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Expediting U.S Access to Middle East Oil and Gas

“Following the bulk of western reporting on the Iraq crisis, you’d think the self-styled ‘Islamic State of Iraq and Syria’ (ISIS) popped out of nowhere, took the West completely by surprise, and is now rampaging across the Middle East like some random weather event.” contends Dr. Nafeez Ahmed, investigative journalist, international security scholar and executive director of the Institute for Policy Research & Development in London, in a June 19, 2014, opinion piece in Al Arabiya News.

The author of A User’s Guide to the Crisis of Civilization said, “The reality is far more complex, and less palatable. ISIS’ meteoric rise is a predictable consequence of a longstanding U.S.-led geo-strategy in the Middle East that has seen tyrants and terrorists as mere tools to expedite access to regional oil and gas resources.”

Mr. Ahmed perspective is thought-provoking. He notes that: “What is playing out now seems startlingly close to scenarios described in 2008 by a U.S. Army-funded RAND Corp report on how to win ‘the long war.’ Recognizing that “for the foreseeable future, world oil production growth and total output will be dominated by Persian Gulf resources,”

I highly recommend “The rise of ISIS in Iraq is a neocon’s dream.”

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Are City-States in Iraq, Libya and Syria’s Future?

Omar Shariff, deputy opinion editor at the Dubai-based English language Gulf News, notes in a June 14, 2014, post that: “The Middle East and countries like Afghanistan and Pakistan are currently reeling under the impact of violent sectarianism and rising extremism. This situation has reached a stage wherein the very existence of some nation states as united entities is under question.” See “‘Sectarian fault lines are bleeding the region dry.’”

Mr. Shariff quotes Abdel Bari Atwan, “Gulf News columnist and editor-in-chief of digital newspaper Rai al Youm (Today’s Opinion)” as saying:“We are witnessing a war to consolidate sectarian divisions. Co-existence has become impossible.”

“There are going to be three states in Libya, three in Iraq and maybe three to four in Syria,” contends Mr. Atwan, who spoke to Gulf News from London. “We are reaching a stage where we will have city-states.”

I found Mr. Shariff’s analysis informative and worth reading.

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The Pressure to Do Something in Iraq

Aaron David Miller, vice president and distinguished scholar at the Woodrow Wilson International Center for Scholars and a former diplomat who left the State Department in 2003, writes in a June 14, 2014, opinion post at CNN.com:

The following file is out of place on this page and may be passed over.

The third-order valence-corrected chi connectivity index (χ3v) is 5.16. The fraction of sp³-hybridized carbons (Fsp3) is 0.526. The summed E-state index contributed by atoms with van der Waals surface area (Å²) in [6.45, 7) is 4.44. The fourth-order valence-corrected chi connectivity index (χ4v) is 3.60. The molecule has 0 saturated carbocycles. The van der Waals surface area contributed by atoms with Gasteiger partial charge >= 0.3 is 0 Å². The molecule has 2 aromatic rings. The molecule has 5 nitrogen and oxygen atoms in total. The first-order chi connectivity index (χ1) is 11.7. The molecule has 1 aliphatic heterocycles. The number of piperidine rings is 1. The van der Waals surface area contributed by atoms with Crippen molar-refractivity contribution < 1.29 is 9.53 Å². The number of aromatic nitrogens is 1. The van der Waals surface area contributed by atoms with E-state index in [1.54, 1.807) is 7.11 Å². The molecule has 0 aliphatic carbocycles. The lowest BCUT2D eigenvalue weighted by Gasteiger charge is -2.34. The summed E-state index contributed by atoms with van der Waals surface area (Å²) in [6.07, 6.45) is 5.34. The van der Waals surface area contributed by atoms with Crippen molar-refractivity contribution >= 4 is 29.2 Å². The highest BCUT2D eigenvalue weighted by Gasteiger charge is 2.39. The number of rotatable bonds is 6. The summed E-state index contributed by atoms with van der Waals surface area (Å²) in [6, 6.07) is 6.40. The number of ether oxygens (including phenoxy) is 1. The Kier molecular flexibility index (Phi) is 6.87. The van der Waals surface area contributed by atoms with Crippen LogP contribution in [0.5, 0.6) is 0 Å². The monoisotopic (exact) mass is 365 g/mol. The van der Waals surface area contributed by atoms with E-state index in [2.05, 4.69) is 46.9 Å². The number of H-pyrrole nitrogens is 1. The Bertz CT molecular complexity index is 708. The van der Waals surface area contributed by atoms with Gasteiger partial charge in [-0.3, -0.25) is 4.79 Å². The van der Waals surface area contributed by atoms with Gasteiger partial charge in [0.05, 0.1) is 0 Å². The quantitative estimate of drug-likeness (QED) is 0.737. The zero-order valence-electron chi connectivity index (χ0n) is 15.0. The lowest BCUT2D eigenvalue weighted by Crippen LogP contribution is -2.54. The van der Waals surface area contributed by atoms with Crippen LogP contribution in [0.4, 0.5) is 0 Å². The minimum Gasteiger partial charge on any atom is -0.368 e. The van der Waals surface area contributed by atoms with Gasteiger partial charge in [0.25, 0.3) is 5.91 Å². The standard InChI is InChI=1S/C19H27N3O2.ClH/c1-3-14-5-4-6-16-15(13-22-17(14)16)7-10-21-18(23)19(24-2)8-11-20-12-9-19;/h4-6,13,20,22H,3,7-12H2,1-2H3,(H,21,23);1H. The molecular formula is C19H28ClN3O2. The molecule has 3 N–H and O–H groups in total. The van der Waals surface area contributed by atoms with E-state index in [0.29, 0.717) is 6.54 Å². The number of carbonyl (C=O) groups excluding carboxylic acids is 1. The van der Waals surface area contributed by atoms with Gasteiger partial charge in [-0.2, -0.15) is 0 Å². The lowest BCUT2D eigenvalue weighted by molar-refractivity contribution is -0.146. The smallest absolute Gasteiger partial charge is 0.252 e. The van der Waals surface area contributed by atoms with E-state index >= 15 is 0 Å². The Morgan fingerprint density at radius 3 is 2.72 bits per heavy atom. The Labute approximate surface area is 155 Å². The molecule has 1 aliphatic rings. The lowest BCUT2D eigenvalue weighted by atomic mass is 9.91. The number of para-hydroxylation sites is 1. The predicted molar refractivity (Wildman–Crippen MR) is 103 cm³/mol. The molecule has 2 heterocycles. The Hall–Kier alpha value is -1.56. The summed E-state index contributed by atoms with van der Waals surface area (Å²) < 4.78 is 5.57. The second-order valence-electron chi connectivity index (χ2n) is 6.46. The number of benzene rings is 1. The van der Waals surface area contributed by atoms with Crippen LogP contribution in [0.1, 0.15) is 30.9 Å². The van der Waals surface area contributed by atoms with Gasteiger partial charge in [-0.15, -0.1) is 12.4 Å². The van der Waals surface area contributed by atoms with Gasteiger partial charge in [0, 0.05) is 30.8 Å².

The Obama administration likely will succumb to growing pressure to "do something" kinetic and dramatic in Iraq, and when it does, it will most likely be air and missile strikes against ISIS targets. This could relieve the political pressure on the President: His critics continue to blame him for abdicating U.S. leadership in Syria and in Iraq --which now faces the advancing extremist militants of the Islamic State in Iraq and Syria (ISIS).

But answering the political mail in Washington is not the same thing as dealing with, let alone resolving, the complex issues on the ground that have led to this crisis. To do that would require a comprehensive reengagement strategy, even without boots on the ground. And President Barack Obama should not be drawn into a veritable Iraq war III.

If you want to read the entire article, please see: “Obama, don't get sucked into Iraq III.

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Richard Falk, Albert G. Milbank Professor Emeritus of International Law at Princeton University and Visiting Distinguished Professor in Global and International Studies at the University of California, Santa Barbara, explains that, “there was no legal duty on Russia's part to turn (National Security Agency whistleblower Edward) Snowden over to American authorities for criminal prosecution, and a moral and political duty not to do so, especially in the circumstances surrounding the controversy over Snowden.” Mr. Snowden has been granted a one-year visa.

Mr. Falk, “the United Nations Special Rapporteur on Palestinian human rights,” writing in an August 5, 2013, post at Al Jazeera English, opines: